I have already sent you my good wishes by e-mail. What I want to add here is my optimistic feeling that, despite there being a long road ahead in regards to fixing adoptions being carried out willy-nilly, with no thought to ramifications on familes torn apart, I believe there has been some progress. You mentioned the movie "Philomena." I have also seen other TV programs that have highlighted awareness of biological family ties, of keeping those intact. I am hoping this is indicative of a tide that is turning since the time when those two young women thought your memoir was "strident."

    "Strident?" Hardly. Passionate? Absolutely, but you also listen and foster discussion on this forum. I feel as if the vast majority of people in this country regard all adopters as benefactors and all biological parents placing children in adoptive homes as somehow less worthy. This same majority tends to be strongly pro-adoption, regardless of the avenue by which adoption is pursued.

    You have a powerful story to tell, darkness and all. I wonder if some publishers think there won't be enough of an audience? I wouldn't be surprised if that was the case, but I do believe the social climate has changed some since your encounter with those two misled young women editors. I am writing this in support of your important voice being heard. Do get well soon - you will always be a trailblazer and an inspiration!

    Jay

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  17. I always enjoy everything you write. I will keep you in my prayers. God speed.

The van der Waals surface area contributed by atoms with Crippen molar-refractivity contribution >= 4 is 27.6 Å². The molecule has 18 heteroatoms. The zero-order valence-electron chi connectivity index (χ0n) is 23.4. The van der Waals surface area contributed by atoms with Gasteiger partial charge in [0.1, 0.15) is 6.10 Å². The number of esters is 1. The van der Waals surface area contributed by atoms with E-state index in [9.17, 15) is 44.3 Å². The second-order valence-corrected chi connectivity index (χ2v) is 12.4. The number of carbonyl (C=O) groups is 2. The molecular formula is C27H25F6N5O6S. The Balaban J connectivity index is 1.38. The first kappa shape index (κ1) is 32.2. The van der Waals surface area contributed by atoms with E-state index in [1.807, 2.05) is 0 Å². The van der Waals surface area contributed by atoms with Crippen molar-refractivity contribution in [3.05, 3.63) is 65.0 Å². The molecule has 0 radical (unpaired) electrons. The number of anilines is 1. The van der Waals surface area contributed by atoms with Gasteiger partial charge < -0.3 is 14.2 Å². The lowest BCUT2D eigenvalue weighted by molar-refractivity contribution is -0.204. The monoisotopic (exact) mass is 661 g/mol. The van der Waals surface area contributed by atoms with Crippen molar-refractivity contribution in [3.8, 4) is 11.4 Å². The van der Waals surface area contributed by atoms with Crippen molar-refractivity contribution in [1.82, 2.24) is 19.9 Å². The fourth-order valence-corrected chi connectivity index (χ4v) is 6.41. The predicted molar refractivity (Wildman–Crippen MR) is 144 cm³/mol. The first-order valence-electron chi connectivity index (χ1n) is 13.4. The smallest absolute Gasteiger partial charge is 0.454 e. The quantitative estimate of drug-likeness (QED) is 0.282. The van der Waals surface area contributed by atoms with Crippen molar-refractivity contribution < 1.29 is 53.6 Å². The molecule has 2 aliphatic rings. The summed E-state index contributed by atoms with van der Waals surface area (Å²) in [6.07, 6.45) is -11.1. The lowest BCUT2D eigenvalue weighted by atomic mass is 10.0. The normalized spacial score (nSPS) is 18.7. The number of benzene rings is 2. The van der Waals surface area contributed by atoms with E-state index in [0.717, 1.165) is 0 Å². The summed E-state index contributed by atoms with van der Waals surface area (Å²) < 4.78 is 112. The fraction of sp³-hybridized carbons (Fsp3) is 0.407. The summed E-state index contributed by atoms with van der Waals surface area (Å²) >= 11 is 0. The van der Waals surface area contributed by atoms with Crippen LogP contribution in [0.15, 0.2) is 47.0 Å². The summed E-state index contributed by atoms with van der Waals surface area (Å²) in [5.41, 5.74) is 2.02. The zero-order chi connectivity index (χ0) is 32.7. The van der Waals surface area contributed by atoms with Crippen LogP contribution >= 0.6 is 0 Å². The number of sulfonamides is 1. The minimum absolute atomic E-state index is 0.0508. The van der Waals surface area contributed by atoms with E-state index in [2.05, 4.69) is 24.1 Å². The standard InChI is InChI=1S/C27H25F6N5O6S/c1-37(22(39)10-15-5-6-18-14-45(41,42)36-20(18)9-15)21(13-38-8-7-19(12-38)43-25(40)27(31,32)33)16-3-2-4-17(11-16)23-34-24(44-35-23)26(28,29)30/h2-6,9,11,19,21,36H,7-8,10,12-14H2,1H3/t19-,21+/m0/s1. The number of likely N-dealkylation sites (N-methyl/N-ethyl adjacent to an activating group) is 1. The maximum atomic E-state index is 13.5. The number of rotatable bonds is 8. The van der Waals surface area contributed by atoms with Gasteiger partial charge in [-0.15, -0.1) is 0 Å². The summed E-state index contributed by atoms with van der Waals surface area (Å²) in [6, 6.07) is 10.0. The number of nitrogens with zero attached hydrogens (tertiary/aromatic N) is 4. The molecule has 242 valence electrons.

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  18. Dare I hope we'll still see you on Facebook when you need a break? Ha ha... Oh what the hell, I'll hope it. :) Hang in there lady. Surgery is no fun.

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  19. Hello Lorraine,

    You are the second person this week that has said they need surgery.
    I am wishing you the best and glad that you have such a wonderful husband to be with you in your time of need.
    I have appreciated your kind to responses to some of the not so nice responders. You have a way of explaining and getting your point across to make others see the other side. I am going to keep reading here as I like Jane's posts...she is great.
    I hope you finish your book and I will look forward to seeing it in print hopefully soon. If the publishers don't think there is an audience they are clueless. I would venture to say that most every family has been affected by adoption in America. Everybody, has somebody they know or some relative that has adopted.
    Gale

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  20. Lorraine, do you have a fund where people could pay in a contribution towards you getting a new laptop? I want to contribute.

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  21. Others have suggested the same thing--so I might as well just do that here. I can get an inexpensive computer for around $350 with taxes and shipping. Kickstarter of course takes a fee, and if I need to do that to publish hole in my heart that is what I will do.

    I will accept contributions towards the price of a computer. Checks should be made out to Lorraine Dusky, and sent to me at Box 968, Sag Harbor, NY 11963.

    I will put this up as a sidebar also.

    Thanks Cherry and the others who have suggested it for pushing me to do this.